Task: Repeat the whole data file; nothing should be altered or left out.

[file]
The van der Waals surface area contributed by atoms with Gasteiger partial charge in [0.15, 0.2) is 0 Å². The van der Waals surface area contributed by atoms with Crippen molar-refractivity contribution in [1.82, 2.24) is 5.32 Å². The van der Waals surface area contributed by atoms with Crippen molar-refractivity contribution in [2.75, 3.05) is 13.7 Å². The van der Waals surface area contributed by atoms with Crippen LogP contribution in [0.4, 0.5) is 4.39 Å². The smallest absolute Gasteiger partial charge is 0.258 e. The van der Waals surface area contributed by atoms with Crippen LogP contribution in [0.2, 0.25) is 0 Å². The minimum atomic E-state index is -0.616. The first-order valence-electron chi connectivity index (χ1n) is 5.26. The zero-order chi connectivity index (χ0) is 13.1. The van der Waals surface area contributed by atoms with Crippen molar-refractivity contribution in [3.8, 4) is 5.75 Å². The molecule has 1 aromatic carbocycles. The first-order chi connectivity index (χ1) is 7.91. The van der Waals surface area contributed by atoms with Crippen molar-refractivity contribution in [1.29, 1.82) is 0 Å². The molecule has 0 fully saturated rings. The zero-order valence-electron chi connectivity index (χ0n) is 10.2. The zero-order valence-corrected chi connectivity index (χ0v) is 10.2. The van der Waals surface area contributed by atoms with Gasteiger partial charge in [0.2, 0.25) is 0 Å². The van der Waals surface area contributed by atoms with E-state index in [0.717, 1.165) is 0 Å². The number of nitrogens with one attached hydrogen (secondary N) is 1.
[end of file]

The van der Waals surface area contributed by atoms with Gasteiger partial charge in [0.15, 0.2) is 0 Å². The van der Waals surface area contributed by atoms with Crippen molar-refractivity contribution in [1.82, 2.24) is 5.32 Å². The van der Waals surface area contributed by atoms with Crippen molar-refractivity contribution in [2.75, 3.05) is 13.7 Å². The van der Waals surface area contributed by atoms with Crippen LogP contribution in [0.4, 0.5) is 4.39 Å². The smallest absolute Gasteiger partial charge is 0.258 e. The van der Waals surface area contributed by atoms with Crippen LogP contribution in [0.2, 0.25) is 0 Å². The minimum atomic E-state index is -0.616. The first-order valence-electron chi connectivity index (χ1n) is 5.26. The zero-order chi connectivity index (χ0) is 13.1. The van der Waals surface area contributed by atoms with Crippen molar-refractivity contribution in [3.8, 4) is 5.75 Å². The molecule has 1 aromatic carbocycles. The first-order chi connectivity index (χ1) is 7.91. The van der Waals surface area contributed by atoms with Crippen molar-refractivity contribution in [1.29, 1.82) is 0 Å². The molecule has 0 fully saturated rings. The zero-order valence-electron chi connectivity index (χ0n) is 10.2. The zero-order valence-corrected chi connectivity index (χ0v) is 10.2. The van der Waals surface area contributed by atoms with Gasteiger partial charge in [0.2, 0.25) is 0 Å². The van der Waals surface area contributed by atoms with E-state index in [0.717, 1.165) is 0 Å². The number of nitrogens with one attached hydrogen (secondary N) is 1.